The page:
The researchers made a different type of molecule that they knew had no pores and compared it to the “wild type” that exists in nature and does have pores. They measured the current flowing from the solution into this micro electrode. They saw that in the wild type there was current flowing via the metal particle. When there were no pores, the current was “blocked off” and could not flow via the metal particle. By using this new technique, the researchers were able to show that the pores were maintained in the wild type.
The protein-encapsulated gold nanoparticles that were used in this study are showing promise as useful building blocks for chemical, physical and medicinal purposes, Dmochowski said.
The protein is interesting for nanotechnology as well. In the body, ferritin surrounds a small iron particle and transports it around, but it can be manipulated to encapsulate other particles in a way that makes them biocompatible.
“This research could provide fundamental building blocks that you would then integrate with many of these types of protein-nanoparticle assemblies to make devices,” said Dmochowski. “The fact that these pores are maintained was important to confirm because it gives some control over what species can interact directly with the gold nanoparticle.”
It should be possible, he said, to take those same ferritin shells and, instead of a nanoparticle, put a therapeutic protein inside and crosslink the ferritin.
“In that scenario, it’s protecting another protein,” he said, “and then you can functionalize the outside of the ferritin to direct it to places it wouldn't normally go in the body. There's obvious potential for delivering therapeutic nanoparticles, proteins or other cargo using these types of ferritin scaffolds.”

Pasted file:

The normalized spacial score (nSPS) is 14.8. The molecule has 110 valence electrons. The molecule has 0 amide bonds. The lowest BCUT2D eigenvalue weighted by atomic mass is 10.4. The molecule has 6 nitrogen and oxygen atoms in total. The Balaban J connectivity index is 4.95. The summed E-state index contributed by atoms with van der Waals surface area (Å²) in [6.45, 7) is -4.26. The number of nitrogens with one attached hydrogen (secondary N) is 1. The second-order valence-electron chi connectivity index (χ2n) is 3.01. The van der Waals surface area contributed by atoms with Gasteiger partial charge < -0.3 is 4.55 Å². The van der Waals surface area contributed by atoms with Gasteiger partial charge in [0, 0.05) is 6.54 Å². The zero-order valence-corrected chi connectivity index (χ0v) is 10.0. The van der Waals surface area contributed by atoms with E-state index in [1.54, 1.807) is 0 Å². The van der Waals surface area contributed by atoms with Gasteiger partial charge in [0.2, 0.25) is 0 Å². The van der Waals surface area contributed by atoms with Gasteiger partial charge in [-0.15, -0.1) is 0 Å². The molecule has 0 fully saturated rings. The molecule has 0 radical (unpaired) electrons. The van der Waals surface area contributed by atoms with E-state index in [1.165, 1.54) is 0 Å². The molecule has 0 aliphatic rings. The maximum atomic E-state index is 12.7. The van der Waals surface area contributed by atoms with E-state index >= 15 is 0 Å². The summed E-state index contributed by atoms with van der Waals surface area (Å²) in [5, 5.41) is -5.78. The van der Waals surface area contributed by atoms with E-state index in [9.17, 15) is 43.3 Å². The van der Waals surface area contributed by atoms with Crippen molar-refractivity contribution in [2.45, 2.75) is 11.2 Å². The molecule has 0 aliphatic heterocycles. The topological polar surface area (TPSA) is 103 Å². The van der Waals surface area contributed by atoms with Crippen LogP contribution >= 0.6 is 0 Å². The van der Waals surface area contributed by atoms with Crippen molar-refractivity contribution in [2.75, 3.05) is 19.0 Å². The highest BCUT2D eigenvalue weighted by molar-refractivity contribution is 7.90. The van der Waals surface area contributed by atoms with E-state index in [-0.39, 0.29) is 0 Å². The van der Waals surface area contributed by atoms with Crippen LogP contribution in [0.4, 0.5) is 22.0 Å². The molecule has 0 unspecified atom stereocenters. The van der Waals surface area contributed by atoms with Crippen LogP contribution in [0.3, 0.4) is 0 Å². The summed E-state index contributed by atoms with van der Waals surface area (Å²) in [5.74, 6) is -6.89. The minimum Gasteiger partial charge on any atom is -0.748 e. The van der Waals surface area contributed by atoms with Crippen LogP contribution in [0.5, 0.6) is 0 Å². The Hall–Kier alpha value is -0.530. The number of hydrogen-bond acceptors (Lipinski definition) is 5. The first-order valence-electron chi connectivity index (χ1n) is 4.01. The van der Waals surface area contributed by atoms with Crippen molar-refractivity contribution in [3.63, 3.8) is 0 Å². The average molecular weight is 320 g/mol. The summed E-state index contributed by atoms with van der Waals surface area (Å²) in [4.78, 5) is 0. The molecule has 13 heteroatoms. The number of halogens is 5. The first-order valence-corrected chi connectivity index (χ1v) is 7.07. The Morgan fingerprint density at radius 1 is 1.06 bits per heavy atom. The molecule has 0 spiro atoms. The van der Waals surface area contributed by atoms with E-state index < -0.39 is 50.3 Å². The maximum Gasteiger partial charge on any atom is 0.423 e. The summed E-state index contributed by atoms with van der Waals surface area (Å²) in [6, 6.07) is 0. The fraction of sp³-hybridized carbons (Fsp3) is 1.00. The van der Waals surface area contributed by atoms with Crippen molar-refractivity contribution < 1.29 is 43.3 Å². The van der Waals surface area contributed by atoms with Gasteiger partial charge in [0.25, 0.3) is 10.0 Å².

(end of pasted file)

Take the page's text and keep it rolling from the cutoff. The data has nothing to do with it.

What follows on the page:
Johnson’s group is moving ahead to try to look for applications of this new sensor in the world of low-cost advanced diagnostics. A real challenge to doing high-quality measurements in real world samples is that these samples tend to be more complicated. This paper both validates that their method works in these complicated samples and shows some utility for their technique.
“The sensor works well in solutions that are salty,” Johnson said, “which is an advantage, and we have another paper that's been published where we showed that it can work in solutions such as human serum which is, relatively speaking, very complicated. We're headed towards looking at this as a new, hopefully superior type of nanosensor for use in real biological samples such as blood.”
Dmochowski highlights that this research is a great example of the type of science that can be conducted on Penn’s compact campus where there exists high-quality basic science research, engineering research and medical research, all happening within one or two blocks.
“A lot of it comes down to having the clearest view yet of what these proteins look like when they assemble around the nanoparticle,” Dmochowski said. “We've been studying this for a long time, and it's often the case in chemistry you have to come up with new methods of studying new types of matter. In this case, Charlie's group had the perfect technique for looking at this. We learned a lot through interacting with people in physics, and I think they learned a lot from us. It was very synergistic, and it helped us to shed more insight about how these proteins interact with each other at the gold surface.”
This research was supported by the Defense Advanced Research Projects Agency and the U.S. Army Research Office under grant number W911NF1010093 and National Science Foundation grant CHE-1508318.